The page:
I was out with a friend who is one of those drivers who always gets stopped by the police because he is a nitwit. Sure enough, he gets pulled over for a missing turn signal. He doesn't have the car registration, his license or the front plate. All have been retained by various arresting officers to assure his appearance in court.
"Isn't there any other way to arrange this, officer," he says politely. This is the traditional form for offering a bribe.
"Corruption isn't what it used to be," the policeman replies, sadly. He then explains that they have special undercover units out checking on the patrols, accepts a $10 usd bribe and then issues careful instructions on what to say if stopped a bit further along by one of the patrols -- that he let us off with a severe warning after we begged and cried for mercy.
The police do have a sort of sense of honor (or they are just prudent) and we rarely hear of innocent parties being shaken down for a bribe. Even if you are clearly innocent and have the courage to attempt facing down a police officer, the wisest approach to police extortion is to pay them off. You can usually bargain them down quite a bit. Try not to get outraged about this. Just be practical and maintain a sense of humor. Make sure to note their badge numbers and the patrol number. If you wish, you can then make a complaint at police headquarters and they will be fired, but you won't get your money back.
Rape is prosecuted vigorously
Street crime and assaults on tourists are quite unusual, even in downtown Cancun. Out-and-out clear-cut rape is very rare. Most of the cases involve young women who get blind drunk at discos or bars and then have sex with virtual strangers while nearly unconscious. On awakening, they get angry and want to press charges. In one case, an American high school student had gone off with a guy and had sex and then she couldn't even remember who he was or where it had taken place.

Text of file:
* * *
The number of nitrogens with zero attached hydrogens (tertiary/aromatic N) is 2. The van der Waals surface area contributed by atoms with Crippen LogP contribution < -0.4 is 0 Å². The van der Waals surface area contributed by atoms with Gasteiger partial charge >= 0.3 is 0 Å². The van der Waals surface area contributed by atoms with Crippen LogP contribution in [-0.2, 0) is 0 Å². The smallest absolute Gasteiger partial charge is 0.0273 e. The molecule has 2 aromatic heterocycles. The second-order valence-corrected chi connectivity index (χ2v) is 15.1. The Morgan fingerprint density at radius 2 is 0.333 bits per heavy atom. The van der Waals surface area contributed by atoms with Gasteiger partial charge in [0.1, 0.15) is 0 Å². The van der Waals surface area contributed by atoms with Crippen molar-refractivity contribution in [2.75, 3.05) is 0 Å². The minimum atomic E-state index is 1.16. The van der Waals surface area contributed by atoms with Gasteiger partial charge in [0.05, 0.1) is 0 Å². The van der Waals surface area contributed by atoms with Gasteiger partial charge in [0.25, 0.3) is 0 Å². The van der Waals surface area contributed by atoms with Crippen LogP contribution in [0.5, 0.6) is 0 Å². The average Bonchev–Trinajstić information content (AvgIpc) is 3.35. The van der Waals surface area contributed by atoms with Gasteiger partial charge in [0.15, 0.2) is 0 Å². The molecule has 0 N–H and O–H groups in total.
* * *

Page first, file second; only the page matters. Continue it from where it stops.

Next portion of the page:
There have been cases that are clearly rape, such as by a security guard who let himself into a woman's room and forcibly raped her. He later tearfully confessed that he had seen her naked and was overwhelmed by lust. These are definitely prosecuted.
There are also cases of drug-assisted rape, usually using a fast-acting sedative called Rohypnol. This seems to be a common problem in the United States, too. When I asked about this on the Internet, I received the following from a University of Wisconsin college student:
"About four or five years ago there were a large amount of reported rapes on certain college campuses which all lead back to, as we call it, 'roofies.' The idea of letting my drink out of my sight is unheard of. Also, if ever a guy that I don't know buys me a drink, I will walk with him to the bar. And, at all fraternities, the beer must be opened in front of you."
Any sex crime incident should be reported to the police. Do not listen to what anyone else tells you about this. Cancun has a special unit for sex crimes, with women officers, and I know that they take every case seriously, because we read some really odd ones in the papers, usually involving girls who use rape charges to get even with boyfriends. Even marital rape is prosecuted.
At the same time, the official reactions are just absurd. The correct answer is that this is a resort that caters to foreigners and there can be no toleration of any form of sexually abusive behavior, especially when it involves minors, as among the Spring breakers.